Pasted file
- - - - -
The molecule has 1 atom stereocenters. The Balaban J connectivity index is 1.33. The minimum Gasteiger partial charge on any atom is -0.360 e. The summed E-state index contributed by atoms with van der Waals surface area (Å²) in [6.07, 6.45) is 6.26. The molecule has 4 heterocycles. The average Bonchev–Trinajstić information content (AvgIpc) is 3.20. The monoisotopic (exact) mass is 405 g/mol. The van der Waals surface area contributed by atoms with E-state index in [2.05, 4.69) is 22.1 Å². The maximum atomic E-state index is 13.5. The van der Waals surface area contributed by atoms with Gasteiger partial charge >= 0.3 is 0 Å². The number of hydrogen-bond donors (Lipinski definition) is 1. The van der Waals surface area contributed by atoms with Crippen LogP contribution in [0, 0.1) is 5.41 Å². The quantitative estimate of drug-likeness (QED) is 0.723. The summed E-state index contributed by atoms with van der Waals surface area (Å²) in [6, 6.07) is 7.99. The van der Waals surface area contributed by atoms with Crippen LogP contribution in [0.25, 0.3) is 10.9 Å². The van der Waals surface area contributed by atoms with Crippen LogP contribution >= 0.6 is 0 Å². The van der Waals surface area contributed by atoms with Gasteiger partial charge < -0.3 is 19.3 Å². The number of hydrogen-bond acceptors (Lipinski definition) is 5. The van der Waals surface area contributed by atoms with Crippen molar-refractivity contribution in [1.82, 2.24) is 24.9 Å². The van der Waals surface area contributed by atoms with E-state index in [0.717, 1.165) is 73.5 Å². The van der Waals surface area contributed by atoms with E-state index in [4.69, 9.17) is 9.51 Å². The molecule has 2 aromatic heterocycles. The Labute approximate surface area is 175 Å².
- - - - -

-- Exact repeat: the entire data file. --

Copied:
The molecule has 1 atom stereocenters. The Balaban J connectivity index is 1.33. The minimum Gasteiger partial charge on any atom is -0.360 e. The summed E-state index contributed by atoms with van der Waals surface area (Å²) in [6.07, 6.45) is 6.26. The molecule has 4 heterocycles. The average Bonchev–Trinajstić information content (AvgIpc) is 3.20. The monoisotopic (exact) mass is 405 g/mol. The van der Waals surface area contributed by atoms with E-state index in [2.05, 4.69) is 22.1 Å². The maximum atomic E-state index is 13.5. The van der Waals surface area contributed by atoms with Gasteiger partial charge >= 0.3 is 0 Å². The number of hydrogen-bond donors (Lipinski definition) is 1. The van der Waals surface area contributed by atoms with Crippen LogP contribution in [0, 0.1) is 5.41 Å². The quantitative estimate of drug-likeness (QED) is 0.723. The summed E-state index contributed by atoms with van der Waals surface area (Å²) in [6, 6.07) is 7.99. The van der Waals surface area contributed by atoms with Crippen LogP contribution in [0.25, 0.3) is 10.9 Å². The van der Waals surface area contributed by atoms with Crippen LogP contribution >= 0.6 is 0 Å². The van der Waals surface area contributed by atoms with Gasteiger partial charge < -0.3 is 19.3 Å². The number of hydrogen-bond acceptors (Lipinski definition) is 5. The van der Waals surface area contributed by atoms with Crippen molar-refractivity contribution in [1.82, 2.24) is 24.9 Å². The van der Waals surface area contributed by atoms with E-state index in [0.717, 1.165) is 73.5 Å². The van der Waals surface area contributed by atoms with E-state index in [4.69, 9.17) is 9.51 Å². The molecule has 2 aromatic heterocycles. The Labute approximate surface area is 175 Å².